May 092013
 
Finding your creative space

Create your creative space

A good creative space for writing can facilitate your memory journal writing or blogging, not to mention your recall.

But, let’s face it. Very few of us can write anywhere. Finding your groove may involve finding a physical space—your actual groove.

Distractions

“Turn off the distractions,” sounds easy, but what actually distracts you?  In my case, I can write with the TV blaring and the kids around sometimes. That sometimes depends on whether the boys are ignoring me or making requests/demands. It also depends on whether I find what they are watching interesting. I can write through celebrity news shows but the BBC’s Top Gear always distracts me.

Television blaring

Turn it off?

So, if the phone, television, email, or radio distracts you, turn them off. I’m not quite clear on how to turn off the kids, but that might also be worth a try. If you work best in quiet, find a relatively quiet place and time to work. If you’re not sure what will work best for you, experiment.

One person’s distraction might be another person’s inspiration. Not everyone, for instance, works best in complete silence. If noise, particularly white noise, isn’t a distraction for you, there’s no need to turn it off.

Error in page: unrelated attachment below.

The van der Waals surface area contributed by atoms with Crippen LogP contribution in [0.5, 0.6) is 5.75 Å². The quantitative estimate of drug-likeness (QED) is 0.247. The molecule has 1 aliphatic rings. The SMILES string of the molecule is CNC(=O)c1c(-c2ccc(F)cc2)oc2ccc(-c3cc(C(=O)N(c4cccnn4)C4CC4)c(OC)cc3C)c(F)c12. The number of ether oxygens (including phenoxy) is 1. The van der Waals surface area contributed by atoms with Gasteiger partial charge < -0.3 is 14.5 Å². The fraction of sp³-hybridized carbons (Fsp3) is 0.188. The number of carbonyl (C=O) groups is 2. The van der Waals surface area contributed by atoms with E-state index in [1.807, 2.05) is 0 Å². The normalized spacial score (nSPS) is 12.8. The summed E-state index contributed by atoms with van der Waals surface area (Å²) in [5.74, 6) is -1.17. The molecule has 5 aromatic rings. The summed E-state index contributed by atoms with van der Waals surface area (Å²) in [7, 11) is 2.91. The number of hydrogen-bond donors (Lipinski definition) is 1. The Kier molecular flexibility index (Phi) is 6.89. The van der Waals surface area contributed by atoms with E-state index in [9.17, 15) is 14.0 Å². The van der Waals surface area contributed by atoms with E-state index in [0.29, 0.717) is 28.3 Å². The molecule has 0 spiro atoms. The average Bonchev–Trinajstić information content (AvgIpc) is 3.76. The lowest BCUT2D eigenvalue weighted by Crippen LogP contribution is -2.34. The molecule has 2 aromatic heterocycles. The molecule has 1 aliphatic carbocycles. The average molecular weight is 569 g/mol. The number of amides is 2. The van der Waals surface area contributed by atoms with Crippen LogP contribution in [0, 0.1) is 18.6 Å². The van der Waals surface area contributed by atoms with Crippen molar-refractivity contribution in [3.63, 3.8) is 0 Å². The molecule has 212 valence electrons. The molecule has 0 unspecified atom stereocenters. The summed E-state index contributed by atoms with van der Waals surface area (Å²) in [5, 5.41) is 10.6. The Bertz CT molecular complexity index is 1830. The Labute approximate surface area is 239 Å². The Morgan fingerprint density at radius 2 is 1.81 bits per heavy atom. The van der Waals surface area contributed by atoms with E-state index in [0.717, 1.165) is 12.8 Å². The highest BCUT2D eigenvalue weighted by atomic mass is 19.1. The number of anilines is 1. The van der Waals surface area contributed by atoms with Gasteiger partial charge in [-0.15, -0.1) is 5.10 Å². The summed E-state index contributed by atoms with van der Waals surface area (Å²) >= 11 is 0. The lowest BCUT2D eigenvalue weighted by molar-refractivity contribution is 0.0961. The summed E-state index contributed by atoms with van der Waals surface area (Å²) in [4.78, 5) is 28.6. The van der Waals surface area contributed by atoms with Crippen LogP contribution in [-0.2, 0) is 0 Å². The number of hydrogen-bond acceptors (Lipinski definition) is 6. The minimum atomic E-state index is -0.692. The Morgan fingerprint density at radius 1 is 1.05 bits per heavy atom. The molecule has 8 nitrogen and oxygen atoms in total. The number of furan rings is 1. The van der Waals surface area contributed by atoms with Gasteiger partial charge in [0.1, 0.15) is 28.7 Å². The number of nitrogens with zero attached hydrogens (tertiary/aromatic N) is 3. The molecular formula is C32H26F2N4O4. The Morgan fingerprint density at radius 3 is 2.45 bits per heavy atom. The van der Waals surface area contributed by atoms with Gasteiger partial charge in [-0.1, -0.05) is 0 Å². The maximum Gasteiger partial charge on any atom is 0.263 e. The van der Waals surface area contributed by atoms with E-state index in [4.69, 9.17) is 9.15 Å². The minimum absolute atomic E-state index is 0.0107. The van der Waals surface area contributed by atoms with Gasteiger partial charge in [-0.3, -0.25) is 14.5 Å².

For most of us, it is more of a matter of finding the right level of noise. Many people focus better with music in the background. Some writers do well in coffee shops while others work in quiet seclusion. Once you find the conditions that work best for you, write under those conditions whenever you can. If you can find a physical space that always has those conditions, that might be where you write best.

The same goes for visual distractions. Nature will inspire me, but it also often causes me to grab my camera and go outside. Some people prefer a blank wall to a window.

Advantages of an Actual Creative Space

Typing stories We come to associate a physical space with productivity. For instance, experts recommend that children have a defined space for doing homework and studying. That physical space comes to facilitate learning.

Our brains are more alert in our work-space, which is why we’re not supposed to work in the bedroom.  Perhaps that’s also why so many college students go to the library to study. (It might also be that their rooms are such a mess there isn’t a horizontal space to open a book.  Just saying…)

If you write on a desk-top PC, your space might already be defined. If you have the luxury of trying different spaces—different rooms, coffee shops, or even a second home, explore them. See what happens.

Add Comment Icon Where do you write best? I’d love to hear your thoughts. Click on the “comments” icon in the top right corner of this post.

Share your thoughts